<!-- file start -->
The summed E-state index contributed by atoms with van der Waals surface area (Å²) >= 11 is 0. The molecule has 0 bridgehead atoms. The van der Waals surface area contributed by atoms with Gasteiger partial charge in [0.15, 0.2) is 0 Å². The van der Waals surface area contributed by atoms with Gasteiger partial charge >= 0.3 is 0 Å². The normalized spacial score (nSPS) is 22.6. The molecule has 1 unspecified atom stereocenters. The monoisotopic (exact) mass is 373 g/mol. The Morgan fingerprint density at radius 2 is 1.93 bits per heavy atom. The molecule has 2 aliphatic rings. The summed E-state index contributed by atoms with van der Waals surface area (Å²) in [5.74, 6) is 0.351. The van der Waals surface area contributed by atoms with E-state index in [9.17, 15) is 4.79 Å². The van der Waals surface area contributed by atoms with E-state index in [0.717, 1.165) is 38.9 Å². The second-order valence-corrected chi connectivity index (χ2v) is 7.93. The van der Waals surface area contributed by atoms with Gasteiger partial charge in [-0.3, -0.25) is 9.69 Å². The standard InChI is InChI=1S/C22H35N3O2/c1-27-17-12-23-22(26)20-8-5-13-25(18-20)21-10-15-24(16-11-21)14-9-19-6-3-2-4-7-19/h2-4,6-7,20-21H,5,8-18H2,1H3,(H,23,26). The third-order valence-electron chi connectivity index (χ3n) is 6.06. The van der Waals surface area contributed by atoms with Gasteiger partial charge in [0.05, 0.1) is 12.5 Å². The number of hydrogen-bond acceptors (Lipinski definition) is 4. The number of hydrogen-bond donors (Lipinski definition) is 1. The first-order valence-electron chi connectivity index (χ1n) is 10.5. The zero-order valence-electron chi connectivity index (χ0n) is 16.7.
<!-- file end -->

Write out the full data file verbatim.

The summed E-state index contributed by atoms with van der Waals surface area (Å²) >= 11 is 0. The molecule has 0 bridgehead atoms. The van der Waals surface area contributed by atoms with Gasteiger partial charge in [0.15, 0.2) is 0 Å². The van der Waals surface area contributed by atoms with Gasteiger partial charge >= 0.3 is 0 Å². The normalized spacial score (nSPS) is 22.6. The molecule has 1 unspecified atom stereocenters. The monoisotopic (exact) mass is 373 g/mol. The Morgan fingerprint density at radius 2 is 1.93 bits per heavy atom. The molecule has 2 aliphatic rings. The summed E-state index contributed by atoms with van der Waals surface area (Å²) in [5.74, 6) is 0.351. The van der Waals surface area contributed by atoms with E-state index in [9.17, 15) is 4.79 Å². The van der Waals surface area contributed by atoms with E-state index in [0.717, 1.165) is 38.9 Å². The second-order valence-corrected chi connectivity index (χ2v) is 7.93. The van der Waals surface area contributed by atoms with Gasteiger partial charge in [-0.3, -0.25) is 9.69 Å². The standard InChI is InChI=1S/C22H35N3O2/c1-27-17-12-23-22(26)20-8-5-13-25(18-20)21-10-15-24(16-11-21)14-9-19-6-3-2-4-7-19/h2-4,6-7,20-21H,5,8-18H2,1H3,(H,23,26). The third-order valence-electron chi connectivity index (χ3n) is 6.06. The van der Waals surface area contributed by atoms with Gasteiger partial charge in [0.05, 0.1) is 12.5 Å². The number of hydrogen-bond acceptors (Lipinski definition) is 4. The number of hydrogen-bond donors (Lipinski definition) is 1. The first-order valence-electron chi connectivity index (χ1n) is 10.5. The zero-order valence-electron chi connectivity index (χ0n) is 16.7.